Fundamental 1: How to grip the pistol

Learning a strong and consistent grip is one of the most important and overlooked skills. With a little practice you can learn a strong grip that increases your shooting accuracy and speed.

To be consistent at anything you need to have key indexes to check during your training. Without the proper indexes you might be training incorrectly. Training incorrectly is not only wasting time, but it can actually hurt your progression by building bad habits. During practice every time you obtain a grip on the pistol, check for the following indexes. Soon your grip will be perfect every time.

There are a lot of different grips out there and I have learned a few variations. I like to use and teach the thumbs forward grip. This is a variation of the stacked thumbs grip used with semi-auto pistols.

Initially grabbing the pistol with one hand looks like this:

Snapshot 1 initial grip

Grip it firmly but if your hand is shaking, then loosen it until it stops shaking.

From the picture you can see a few indexes to look for:

Strong hand high on the backstrap.

Fingers together and middle finger touching the trigger guard.

Thumb out of the way of the support hand.

Then when we place the support hand on the pistol it looks like this:

100_0253

The support hand should wrap around the strong hand without any gaps. The indexes to look for in your support hand are also all the fingers together and the forefinger touching the trigger guard. The thumbs of both hands should be stacked together with no gaps.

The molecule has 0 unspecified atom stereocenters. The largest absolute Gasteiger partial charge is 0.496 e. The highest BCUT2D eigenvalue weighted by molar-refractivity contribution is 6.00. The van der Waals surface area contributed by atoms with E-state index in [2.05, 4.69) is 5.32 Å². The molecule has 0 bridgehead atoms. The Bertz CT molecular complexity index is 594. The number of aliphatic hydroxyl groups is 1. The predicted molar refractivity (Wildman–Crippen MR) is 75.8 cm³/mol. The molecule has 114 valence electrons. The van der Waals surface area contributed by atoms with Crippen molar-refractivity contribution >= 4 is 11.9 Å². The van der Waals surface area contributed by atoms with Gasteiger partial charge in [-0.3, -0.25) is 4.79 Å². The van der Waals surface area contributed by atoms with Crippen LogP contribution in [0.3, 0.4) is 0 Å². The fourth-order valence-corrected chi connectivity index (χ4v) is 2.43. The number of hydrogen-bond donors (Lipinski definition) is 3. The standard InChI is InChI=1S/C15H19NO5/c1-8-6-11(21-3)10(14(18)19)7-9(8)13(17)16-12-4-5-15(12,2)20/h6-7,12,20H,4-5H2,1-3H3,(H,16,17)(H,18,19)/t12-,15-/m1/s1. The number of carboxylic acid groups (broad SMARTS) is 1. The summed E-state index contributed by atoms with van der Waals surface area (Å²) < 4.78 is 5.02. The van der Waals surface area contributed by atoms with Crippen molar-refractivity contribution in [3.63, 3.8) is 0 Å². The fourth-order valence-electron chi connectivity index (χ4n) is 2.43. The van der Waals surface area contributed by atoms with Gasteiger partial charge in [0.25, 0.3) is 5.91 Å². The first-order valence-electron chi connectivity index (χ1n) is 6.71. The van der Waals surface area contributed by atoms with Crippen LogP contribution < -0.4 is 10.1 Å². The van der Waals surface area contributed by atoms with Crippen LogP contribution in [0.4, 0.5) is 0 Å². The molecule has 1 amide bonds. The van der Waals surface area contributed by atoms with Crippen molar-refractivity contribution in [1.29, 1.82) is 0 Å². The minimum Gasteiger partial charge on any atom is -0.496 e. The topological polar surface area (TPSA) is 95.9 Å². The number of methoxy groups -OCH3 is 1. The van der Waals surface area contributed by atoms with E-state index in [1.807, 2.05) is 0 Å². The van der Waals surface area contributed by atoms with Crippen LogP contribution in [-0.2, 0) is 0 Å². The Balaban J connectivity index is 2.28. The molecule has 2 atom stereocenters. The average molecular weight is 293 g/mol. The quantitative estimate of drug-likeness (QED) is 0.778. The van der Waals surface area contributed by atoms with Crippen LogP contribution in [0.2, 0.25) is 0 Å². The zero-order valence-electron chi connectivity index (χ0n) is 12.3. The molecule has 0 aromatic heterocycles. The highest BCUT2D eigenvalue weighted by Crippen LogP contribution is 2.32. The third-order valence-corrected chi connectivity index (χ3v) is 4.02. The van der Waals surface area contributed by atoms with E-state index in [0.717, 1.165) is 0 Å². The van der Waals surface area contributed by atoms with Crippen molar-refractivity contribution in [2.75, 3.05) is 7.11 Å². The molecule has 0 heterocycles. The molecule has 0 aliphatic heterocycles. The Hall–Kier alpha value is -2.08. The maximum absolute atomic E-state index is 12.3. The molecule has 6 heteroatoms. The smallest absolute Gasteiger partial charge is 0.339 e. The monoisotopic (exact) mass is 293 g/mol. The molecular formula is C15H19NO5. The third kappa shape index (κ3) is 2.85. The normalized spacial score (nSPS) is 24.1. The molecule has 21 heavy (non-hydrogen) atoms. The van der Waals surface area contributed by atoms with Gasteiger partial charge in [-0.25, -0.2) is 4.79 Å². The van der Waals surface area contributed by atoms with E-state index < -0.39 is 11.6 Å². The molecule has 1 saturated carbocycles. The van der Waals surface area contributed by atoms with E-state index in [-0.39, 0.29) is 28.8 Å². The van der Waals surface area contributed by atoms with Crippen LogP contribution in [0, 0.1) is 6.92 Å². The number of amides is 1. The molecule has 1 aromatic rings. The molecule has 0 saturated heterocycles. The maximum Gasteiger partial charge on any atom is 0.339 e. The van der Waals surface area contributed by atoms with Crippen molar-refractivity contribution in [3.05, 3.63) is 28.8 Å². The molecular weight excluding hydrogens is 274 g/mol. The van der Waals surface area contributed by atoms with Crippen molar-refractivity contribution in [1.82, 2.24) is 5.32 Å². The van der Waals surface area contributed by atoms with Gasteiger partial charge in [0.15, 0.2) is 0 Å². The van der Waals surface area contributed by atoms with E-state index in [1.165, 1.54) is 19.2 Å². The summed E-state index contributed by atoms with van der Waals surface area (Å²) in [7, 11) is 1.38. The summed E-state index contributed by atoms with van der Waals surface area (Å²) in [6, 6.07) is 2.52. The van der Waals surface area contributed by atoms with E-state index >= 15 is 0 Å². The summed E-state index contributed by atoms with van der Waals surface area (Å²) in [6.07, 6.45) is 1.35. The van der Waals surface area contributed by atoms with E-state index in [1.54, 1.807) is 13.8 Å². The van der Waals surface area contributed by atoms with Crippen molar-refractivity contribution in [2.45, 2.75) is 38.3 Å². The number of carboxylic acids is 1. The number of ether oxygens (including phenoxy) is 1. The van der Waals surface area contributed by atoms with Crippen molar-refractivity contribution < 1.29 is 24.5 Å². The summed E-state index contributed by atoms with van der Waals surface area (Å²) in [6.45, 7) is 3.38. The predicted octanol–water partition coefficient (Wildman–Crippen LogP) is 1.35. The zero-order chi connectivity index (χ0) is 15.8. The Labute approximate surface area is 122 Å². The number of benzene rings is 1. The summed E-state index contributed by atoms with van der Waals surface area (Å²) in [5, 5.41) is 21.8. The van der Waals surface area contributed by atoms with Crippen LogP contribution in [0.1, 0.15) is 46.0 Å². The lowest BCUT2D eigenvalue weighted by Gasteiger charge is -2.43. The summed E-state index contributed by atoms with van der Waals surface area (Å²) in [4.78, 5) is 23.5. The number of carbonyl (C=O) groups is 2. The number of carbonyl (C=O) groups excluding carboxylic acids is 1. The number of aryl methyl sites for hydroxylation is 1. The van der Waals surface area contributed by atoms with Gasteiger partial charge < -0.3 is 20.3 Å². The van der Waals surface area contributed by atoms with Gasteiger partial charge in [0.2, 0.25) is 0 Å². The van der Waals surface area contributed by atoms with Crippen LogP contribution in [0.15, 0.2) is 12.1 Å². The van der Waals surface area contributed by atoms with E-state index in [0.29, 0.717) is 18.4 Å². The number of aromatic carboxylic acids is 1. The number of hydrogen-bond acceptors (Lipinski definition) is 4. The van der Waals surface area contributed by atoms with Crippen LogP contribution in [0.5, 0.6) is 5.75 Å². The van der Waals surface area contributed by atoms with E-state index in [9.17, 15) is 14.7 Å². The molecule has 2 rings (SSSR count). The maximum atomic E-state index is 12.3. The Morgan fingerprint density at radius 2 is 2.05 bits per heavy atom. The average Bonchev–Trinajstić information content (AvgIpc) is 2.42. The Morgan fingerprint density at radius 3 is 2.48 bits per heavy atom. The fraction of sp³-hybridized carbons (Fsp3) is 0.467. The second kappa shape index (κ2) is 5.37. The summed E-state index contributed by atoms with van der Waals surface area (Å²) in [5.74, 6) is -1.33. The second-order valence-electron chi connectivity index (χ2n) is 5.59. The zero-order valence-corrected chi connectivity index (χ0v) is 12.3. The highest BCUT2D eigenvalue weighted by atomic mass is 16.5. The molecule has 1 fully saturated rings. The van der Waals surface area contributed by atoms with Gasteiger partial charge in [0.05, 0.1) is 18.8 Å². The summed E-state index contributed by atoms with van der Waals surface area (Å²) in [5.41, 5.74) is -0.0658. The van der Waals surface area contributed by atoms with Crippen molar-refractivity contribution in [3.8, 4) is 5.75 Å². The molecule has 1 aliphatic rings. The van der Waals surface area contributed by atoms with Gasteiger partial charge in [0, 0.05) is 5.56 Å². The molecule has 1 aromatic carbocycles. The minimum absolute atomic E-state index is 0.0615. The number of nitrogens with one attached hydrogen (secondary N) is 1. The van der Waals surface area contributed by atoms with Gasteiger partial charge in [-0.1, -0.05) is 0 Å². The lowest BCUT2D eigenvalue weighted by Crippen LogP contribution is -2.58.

This is a very common and good grip that many people call stacked thumbs. If you look at the next picture you will notice that the trigger finger and support side thumb are the same length on the slide.

100_0255

What most people find is that the thumb is not as long on the slide as the trigger finger. The thumb forward grip is just that. Before placing the support hand on the pistol you cant your wrist until the thumb is the same length as the trigger finger. This is not a natural feeling, but with practice at home it will become second nature.

The last thing to do on the grip is to press your palms into the grip of the pistol. Remember that you are pressing into the sides of the grip with different parts of each hand. For me you can see that the finger pads (inside of my knuckles) at the top of my right palm and the lower thumb joint of my left hand are pressing inward on the grip of the pistol. You are not pressing your palms together like you are praying. If you do this the pistol will tend to twist left or right in your hand.

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